Table 4 Symptoms and time to death in patients of group 3 (high dose of antivenom); one death (#11) was not recorded because the patient died before treatment, less than three hours after the bite
Table 5 Comparison of score and time to death in the 3 groups

Data collection varied among the three groups due to the conditions of the surveys and the treatment protocols. The study in Upper Guinea was retrospective, a fact that restricted the available information. In the two groups from Lower Guinea, the treatment protocol changed due to the apparently low efficacy of the Antivipmyn® Africa antivenom, as well as the modalities of patient surveillance and the recovery criteria, which introduced some intergroup heterogeneity. Some comparisons could not be made among all groups, such as the delay in receiving a consultation (this variable was not available for the untreated group) or the time between bite and recovery in surviving patients (since none of the groups followed the same recovery criteria). In addition, Elapid species differ slightly in these two aspects (Table 6). In the end, the only parameters usable for comparison were the score on arrival, the dose of antivenom, case fatality rate and the time elapsed between bite and death (Table 6). As a consequence, comparability between groups, as well as patient series described in the literature, is limited. It appears, however, that treatment failures are common even when employing high doses of antivenom associated with intensive symptomatic treatment (mechanical ventilation, prostigmine etc.).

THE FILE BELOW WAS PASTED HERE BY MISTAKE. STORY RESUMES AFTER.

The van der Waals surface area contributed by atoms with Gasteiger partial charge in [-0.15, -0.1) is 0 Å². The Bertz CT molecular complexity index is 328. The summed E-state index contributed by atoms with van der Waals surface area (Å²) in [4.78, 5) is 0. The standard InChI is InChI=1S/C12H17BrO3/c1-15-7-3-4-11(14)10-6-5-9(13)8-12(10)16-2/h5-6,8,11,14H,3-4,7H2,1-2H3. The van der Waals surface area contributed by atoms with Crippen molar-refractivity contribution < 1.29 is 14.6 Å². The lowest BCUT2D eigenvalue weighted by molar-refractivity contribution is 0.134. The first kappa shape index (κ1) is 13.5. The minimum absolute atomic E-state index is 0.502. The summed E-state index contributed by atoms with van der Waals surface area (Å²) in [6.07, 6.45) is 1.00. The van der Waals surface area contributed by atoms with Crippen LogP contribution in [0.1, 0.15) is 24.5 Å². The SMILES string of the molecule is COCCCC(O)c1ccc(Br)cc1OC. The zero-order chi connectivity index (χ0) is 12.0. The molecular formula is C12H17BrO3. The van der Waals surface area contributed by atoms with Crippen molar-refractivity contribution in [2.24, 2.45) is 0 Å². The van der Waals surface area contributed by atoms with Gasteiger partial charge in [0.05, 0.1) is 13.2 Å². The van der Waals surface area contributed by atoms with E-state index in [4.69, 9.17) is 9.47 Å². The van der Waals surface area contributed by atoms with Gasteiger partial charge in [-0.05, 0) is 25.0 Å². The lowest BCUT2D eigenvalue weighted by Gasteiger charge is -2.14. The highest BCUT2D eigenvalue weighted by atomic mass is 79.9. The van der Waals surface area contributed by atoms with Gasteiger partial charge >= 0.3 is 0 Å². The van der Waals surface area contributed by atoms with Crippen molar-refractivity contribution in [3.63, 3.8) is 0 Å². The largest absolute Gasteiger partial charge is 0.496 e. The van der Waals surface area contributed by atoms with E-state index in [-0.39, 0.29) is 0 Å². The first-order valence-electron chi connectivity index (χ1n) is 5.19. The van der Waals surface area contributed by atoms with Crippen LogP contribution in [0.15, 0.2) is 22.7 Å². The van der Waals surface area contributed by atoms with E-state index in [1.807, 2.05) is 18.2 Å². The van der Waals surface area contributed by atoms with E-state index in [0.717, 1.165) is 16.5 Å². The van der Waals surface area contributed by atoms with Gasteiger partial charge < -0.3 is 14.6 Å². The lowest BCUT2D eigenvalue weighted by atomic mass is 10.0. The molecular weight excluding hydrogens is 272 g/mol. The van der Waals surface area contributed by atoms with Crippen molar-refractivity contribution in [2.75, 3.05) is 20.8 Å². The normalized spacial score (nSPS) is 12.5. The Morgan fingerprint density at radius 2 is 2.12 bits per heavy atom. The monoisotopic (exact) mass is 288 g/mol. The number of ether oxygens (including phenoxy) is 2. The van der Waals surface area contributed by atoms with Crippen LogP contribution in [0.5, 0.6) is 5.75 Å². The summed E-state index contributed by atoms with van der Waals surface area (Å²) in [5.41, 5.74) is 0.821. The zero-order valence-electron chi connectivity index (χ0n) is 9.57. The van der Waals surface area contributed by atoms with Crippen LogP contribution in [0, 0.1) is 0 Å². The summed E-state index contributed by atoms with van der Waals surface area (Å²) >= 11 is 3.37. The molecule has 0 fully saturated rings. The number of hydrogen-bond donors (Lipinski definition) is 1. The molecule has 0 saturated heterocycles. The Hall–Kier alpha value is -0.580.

Table 6 Elapid species and distribution in Upper and Lower Guinea

Our analysis of the records from the two health centers allowed us to identify 77 patients who, on arrival, presented neurological troubles strongly suggestive of envenomation by Elapidae. In some cases species could be identified either by examination of the specimen or by a description. Furthermore, the observed symptoms permitted, with a little experience, educated guesses of the species or at least genera responsible for the envenomation (Table 6). Some species of Naja are responsible for an isolated neurological syndrome (syndrome cobraïque) (Figure 3), or associated with local necrosis in the case of envenomations by Naja nigricollis and N. katiensis (both spitting cobras). Dendroaspis (in Guinea, D. viridis and D. polylepis) envenomation is also associated with the syndrome, a muscarinic symptomatology manifested by abundant sweat, sialorrhea, vomit, diarrhea and mydriasis [12] (Figure 4). We do not have information on envenomations by Pseudohaje nigra.

Figure 3

Neurotoxic syndrome due to Naja melanoleuca bite (note pathognomonic ptosis) Photo by E. Stahel.

Figure 4

Associated neurotoxic and muscarinic syndromes due to Dendroaspis sp bite (note hypersalivation and profuse sweating) Photo by C. Baldé.